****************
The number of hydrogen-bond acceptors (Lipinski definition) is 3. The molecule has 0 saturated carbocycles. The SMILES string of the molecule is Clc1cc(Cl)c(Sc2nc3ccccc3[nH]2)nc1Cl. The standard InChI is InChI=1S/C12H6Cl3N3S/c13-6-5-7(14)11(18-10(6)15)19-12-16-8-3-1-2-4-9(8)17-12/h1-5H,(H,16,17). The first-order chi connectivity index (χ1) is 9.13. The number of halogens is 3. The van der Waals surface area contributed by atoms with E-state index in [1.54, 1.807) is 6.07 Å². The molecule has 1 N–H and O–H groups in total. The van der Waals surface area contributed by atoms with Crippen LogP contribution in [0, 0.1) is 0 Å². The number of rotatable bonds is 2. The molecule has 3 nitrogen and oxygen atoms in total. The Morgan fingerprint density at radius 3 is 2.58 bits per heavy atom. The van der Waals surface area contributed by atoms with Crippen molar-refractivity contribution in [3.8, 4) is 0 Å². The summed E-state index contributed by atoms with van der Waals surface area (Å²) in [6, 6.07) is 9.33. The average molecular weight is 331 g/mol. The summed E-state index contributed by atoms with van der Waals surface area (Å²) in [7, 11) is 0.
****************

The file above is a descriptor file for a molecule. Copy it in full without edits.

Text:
The number of hydrogen-bond acceptors (Lipinski definition) is 3. The molecule has 0 saturated carbocycles. The SMILES string of the molecule is Clc1cc(Cl)c(Sc2nc3ccccc3[nH]2)nc1Cl. The standard InChI is InChI=1S/C12H6Cl3N3S/c13-6-5-7(14)11(18-10(6)15)19-12-16-8-3-1-2-4-9(8)17-12/h1-5H,(H,16,17). The first-order chi connectivity index (χ1) is 9.13. The number of halogens is 3. The van der Waals surface area contributed by atoms with E-state index in [1.54, 1.807) is 6.07 Å². The molecule has 1 N–H and O–H groups in total. The van der Waals surface area contributed by atoms with Crippen LogP contribution in [0, 0.1) is 0 Å². The number of rotatable bonds is 2. The molecule has 3 nitrogen and oxygen atoms in total. The Morgan fingerprint density at radius 3 is 2.58 bits per heavy atom. The van der Waals surface area contributed by atoms with Crippen molar-refractivity contribution in [3.8, 4) is 0 Å². The summed E-state index contributed by atoms with van der Waals surface area (Å²) in [6, 6.07) is 9.33. The average molecular weight is 331 g/mol. The summed E-state index contributed by atoms with van der Waals surface area (Å²) in [7, 11) is 0.